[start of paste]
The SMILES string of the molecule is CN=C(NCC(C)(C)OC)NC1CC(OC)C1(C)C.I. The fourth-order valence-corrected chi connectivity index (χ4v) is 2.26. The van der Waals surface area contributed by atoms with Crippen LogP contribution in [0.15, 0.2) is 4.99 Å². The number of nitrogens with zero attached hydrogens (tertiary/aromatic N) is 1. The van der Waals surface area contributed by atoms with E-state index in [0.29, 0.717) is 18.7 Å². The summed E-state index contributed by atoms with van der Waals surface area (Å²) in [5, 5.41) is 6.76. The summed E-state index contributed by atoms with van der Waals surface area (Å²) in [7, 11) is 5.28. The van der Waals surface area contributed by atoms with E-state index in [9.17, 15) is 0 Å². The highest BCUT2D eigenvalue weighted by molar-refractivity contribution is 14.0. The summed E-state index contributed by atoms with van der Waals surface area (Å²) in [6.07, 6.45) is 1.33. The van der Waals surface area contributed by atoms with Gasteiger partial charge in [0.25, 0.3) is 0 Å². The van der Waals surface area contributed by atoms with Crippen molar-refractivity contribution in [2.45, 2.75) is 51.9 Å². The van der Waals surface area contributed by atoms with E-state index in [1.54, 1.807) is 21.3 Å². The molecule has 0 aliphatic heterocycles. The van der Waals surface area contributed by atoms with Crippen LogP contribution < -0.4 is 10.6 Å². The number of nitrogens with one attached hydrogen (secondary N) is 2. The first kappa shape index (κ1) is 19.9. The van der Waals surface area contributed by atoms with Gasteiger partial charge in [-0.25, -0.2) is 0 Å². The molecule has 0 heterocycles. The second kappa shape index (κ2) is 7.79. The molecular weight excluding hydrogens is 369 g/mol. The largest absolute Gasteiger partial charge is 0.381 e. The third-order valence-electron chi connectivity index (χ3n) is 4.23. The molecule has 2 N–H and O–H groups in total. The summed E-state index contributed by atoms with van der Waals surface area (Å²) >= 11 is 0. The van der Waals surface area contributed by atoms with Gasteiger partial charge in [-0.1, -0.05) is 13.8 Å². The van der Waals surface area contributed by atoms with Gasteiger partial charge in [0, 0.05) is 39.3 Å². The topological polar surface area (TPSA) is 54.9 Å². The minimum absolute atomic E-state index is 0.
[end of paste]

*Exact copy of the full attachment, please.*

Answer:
The SMILES string of the molecule is CN=C(NCC(C)(C)OC)NC1CC(OC)C1(C)C.I. The fourth-order valence-corrected chi connectivity index (χ4v) is 2.26. The van der Waals surface area contributed by atoms with Crippen LogP contribution in [0.15, 0.2) is 4.99 Å². The number of nitrogens with zero attached hydrogens (tertiary/aromatic N) is 1. The van der Waals surface area contributed by atoms with E-state index in [0.29, 0.717) is 18.7 Å². The summed E-state index contributed by atoms with van der Waals surface area (Å²) in [5, 5.41) is 6.76. The summed E-state index contributed by atoms with van der Waals surface area (Å²) in [7, 11) is 5.28. The van der Waals surface area contributed by atoms with E-state index in [9.17, 15) is 0 Å². The highest BCUT2D eigenvalue weighted by molar-refractivity contribution is 14.0. The summed E-state index contributed by atoms with van der Waals surface area (Å²) in [6.07, 6.45) is 1.33. The van der Waals surface area contributed by atoms with Gasteiger partial charge in [0.25, 0.3) is 0 Å². The van der Waals surface area contributed by atoms with Crippen molar-refractivity contribution in [2.45, 2.75) is 51.9 Å². The van der Waals surface area contributed by atoms with E-state index in [1.54, 1.807) is 21.3 Å². The molecule has 0 aliphatic heterocycles. The van der Waals surface area contributed by atoms with Crippen LogP contribution < -0.4 is 10.6 Å². The number of nitrogens with one attached hydrogen (secondary N) is 2. The first kappa shape index (κ1) is 19.9. The van der Waals surface area contributed by atoms with Gasteiger partial charge in [-0.25, -0.2) is 0 Å². The molecule has 0 heterocycles. The second kappa shape index (κ2) is 7.79. The molecular weight excluding hydrogens is 369 g/mol. The largest absolute Gasteiger partial charge is 0.381 e. The third-order valence-electron chi connectivity index (χ3n) is 4.23. The molecule has 2 N–H and O–H groups in total. The summed E-state index contributed by atoms with van der Waals surface area (Å²) >= 11 is 0. The van der Waals surface area contributed by atoms with Gasteiger partial charge in [-0.1, -0.05) is 13.8 Å². The van der Waals surface area contributed by atoms with Gasteiger partial charge in [0, 0.05) is 39.3 Å². The topological polar surface area (TPSA) is 54.9 Å². The minimum absolute atomic E-state index is 0.